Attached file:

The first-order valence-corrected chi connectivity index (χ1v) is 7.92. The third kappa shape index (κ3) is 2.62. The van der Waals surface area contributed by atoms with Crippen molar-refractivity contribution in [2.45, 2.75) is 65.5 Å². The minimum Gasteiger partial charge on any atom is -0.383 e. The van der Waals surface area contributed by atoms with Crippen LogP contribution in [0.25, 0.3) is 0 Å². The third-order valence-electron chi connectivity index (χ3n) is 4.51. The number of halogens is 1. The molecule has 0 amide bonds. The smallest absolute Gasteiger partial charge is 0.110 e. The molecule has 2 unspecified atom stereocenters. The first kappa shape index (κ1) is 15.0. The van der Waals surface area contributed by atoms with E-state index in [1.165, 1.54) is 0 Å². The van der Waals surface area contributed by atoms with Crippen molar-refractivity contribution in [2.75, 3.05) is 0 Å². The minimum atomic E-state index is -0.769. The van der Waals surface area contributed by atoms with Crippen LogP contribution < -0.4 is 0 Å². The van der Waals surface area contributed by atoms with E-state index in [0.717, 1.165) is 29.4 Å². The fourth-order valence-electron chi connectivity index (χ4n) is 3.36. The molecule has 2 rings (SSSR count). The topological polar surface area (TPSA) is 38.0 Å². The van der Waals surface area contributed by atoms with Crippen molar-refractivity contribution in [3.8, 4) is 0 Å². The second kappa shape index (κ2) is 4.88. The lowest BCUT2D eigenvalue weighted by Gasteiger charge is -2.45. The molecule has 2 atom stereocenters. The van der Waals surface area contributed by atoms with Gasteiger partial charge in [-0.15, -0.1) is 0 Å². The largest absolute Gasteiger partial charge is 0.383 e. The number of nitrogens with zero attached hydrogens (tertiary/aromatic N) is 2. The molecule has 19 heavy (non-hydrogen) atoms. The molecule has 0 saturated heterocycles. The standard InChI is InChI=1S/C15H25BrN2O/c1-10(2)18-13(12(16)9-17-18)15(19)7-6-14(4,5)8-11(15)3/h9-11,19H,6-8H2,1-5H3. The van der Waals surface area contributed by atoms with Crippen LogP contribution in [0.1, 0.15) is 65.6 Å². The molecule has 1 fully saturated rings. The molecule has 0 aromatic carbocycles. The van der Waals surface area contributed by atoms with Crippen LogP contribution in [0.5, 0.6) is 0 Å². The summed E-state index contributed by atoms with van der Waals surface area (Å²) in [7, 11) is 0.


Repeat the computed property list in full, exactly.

The first-order valence-corrected chi connectivity index (χ1v) is 7.92. The third kappa shape index (κ3) is 2.62. The van der Waals surface area contributed by atoms with Crippen molar-refractivity contribution in [2.45, 2.75) is 65.5 Å². The minimum Gasteiger partial charge on any atom is -0.383 e. The van der Waals surface area contributed by atoms with Crippen LogP contribution in [0.25, 0.3) is 0 Å². The third-order valence-electron chi connectivity index (χ3n) is 4.51. The number of halogens is 1. The molecule has 0 amide bonds. The smallest absolute Gasteiger partial charge is 0.110 e. The molecule has 2 unspecified atom stereocenters. The first kappa shape index (κ1) is 15.0. The van der Waals surface area contributed by atoms with E-state index in [1.165, 1.54) is 0 Å². The van der Waals surface area contributed by atoms with Crippen molar-refractivity contribution in [2.75, 3.05) is 0 Å². The minimum atomic E-state index is -0.769. The van der Waals surface area contributed by atoms with Crippen LogP contribution < -0.4 is 0 Å². The van der Waals surface area contributed by atoms with E-state index in [0.717, 1.165) is 29.4 Å². The fourth-order valence-electron chi connectivity index (χ4n) is 3.36. The molecule has 2 rings (SSSR count). The topological polar surface area (TPSA) is 38.0 Å². The van der Waals surface area contributed by atoms with Crippen molar-refractivity contribution in [3.8, 4) is 0 Å². The second kappa shape index (κ2) is 4.88. The lowest BCUT2D eigenvalue weighted by Gasteiger charge is -2.45. The molecule has 2 atom stereocenters. The van der Waals surface area contributed by atoms with Gasteiger partial charge in [-0.15, -0.1) is 0 Å². The largest absolute Gasteiger partial charge is 0.383 e. The number of nitrogens with zero attached hydrogens (tertiary/aromatic N) is 2. The molecule has 19 heavy (non-hydrogen) atoms. The molecule has 0 saturated heterocycles. The standard InChI is InChI=1S/C15H25BrN2O/c1-10(2)18-13(12(16)9-17-18)15(19)7-6-14(4,5)8-11(15)3/h9-11,19H,6-8H2,1-5H3. The van der Waals surface area contributed by atoms with Crippen LogP contribution in [0.1, 0.15) is 65.6 Å². The molecule has 1 fully saturated rings. The molecule has 0 aromatic carbocycles. The van der Waals surface area contributed by atoms with Crippen LogP contribution in [0.5, 0.6) is 0 Å². The summed E-state index contributed by atoms with van der Waals surface area (Å²) in [7, 11) is 0.